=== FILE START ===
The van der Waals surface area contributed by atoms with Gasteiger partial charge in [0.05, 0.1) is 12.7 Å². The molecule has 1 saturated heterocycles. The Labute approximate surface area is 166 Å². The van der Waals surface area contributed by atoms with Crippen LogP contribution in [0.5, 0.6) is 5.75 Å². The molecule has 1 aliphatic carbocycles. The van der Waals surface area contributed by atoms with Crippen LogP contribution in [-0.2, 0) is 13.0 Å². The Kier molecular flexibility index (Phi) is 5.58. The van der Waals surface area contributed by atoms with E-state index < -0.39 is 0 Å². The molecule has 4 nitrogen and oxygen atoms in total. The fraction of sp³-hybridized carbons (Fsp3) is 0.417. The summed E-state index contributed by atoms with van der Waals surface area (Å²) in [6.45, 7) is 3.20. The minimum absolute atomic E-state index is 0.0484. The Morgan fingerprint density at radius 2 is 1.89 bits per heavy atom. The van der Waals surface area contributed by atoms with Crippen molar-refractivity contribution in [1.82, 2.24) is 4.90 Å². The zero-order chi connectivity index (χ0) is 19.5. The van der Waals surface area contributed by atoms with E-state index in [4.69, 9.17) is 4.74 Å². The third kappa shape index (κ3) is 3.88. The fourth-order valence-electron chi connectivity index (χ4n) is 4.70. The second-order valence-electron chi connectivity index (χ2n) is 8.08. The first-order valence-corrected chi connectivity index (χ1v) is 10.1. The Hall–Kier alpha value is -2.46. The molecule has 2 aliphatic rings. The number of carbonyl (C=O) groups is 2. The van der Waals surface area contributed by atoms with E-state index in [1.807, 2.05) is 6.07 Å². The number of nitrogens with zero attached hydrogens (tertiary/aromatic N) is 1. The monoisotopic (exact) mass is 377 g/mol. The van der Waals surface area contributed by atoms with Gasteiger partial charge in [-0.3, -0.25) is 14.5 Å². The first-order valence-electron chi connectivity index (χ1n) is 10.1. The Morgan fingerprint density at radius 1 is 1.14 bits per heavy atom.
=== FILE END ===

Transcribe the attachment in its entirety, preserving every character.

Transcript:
The van der Waals surface area contributed by atoms with Gasteiger partial charge in [0.05, 0.1) is 12.7 Å². The molecule has 1 saturated heterocycles. The Labute approximate surface area is 166 Å². The van der Waals surface area contributed by atoms with Crippen LogP contribution in [0.5, 0.6) is 5.75 Å². The molecule has 1 aliphatic carbocycles. The van der Waals surface area contributed by atoms with Crippen LogP contribution in [-0.2, 0) is 13.0 Å². The Kier molecular flexibility index (Phi) is 5.58. The van der Waals surface area contributed by atoms with E-state index < -0.39 is 0 Å². The molecule has 4 nitrogen and oxygen atoms in total. The fraction of sp³-hybridized carbons (Fsp3) is 0.417. The summed E-state index contributed by atoms with van der Waals surface area (Å²) in [6.45, 7) is 3.20. The minimum absolute atomic E-state index is 0.0484. The Morgan fingerprint density at radius 2 is 1.89 bits per heavy atom. The van der Waals surface area contributed by atoms with Crippen molar-refractivity contribution in [1.82, 2.24) is 4.90 Å². The zero-order chi connectivity index (χ0) is 19.5. The van der Waals surface area contributed by atoms with E-state index in [4.69, 9.17) is 4.74 Å². The third kappa shape index (κ3) is 3.88. The fourth-order valence-electron chi connectivity index (χ4n) is 4.70. The second-order valence-electron chi connectivity index (χ2n) is 8.08. The first-order valence-corrected chi connectivity index (χ1v) is 10.1. The Hall–Kier alpha value is -2.46. The molecule has 2 aliphatic rings. The number of carbonyl (C=O) groups is 2. The van der Waals surface area contributed by atoms with E-state index in [1.807, 2.05) is 6.07 Å². The number of nitrogens with zero attached hydrogens (tertiary/aromatic N) is 1. The monoisotopic (exact) mass is 377 g/mol. The van der Waals surface area contributed by atoms with Gasteiger partial charge in [-0.3, -0.25) is 14.5 Å². The first-order valence-electron chi connectivity index (χ1n) is 10.1. The Morgan fingerprint density at radius 1 is 1.14 bits per heavy atom.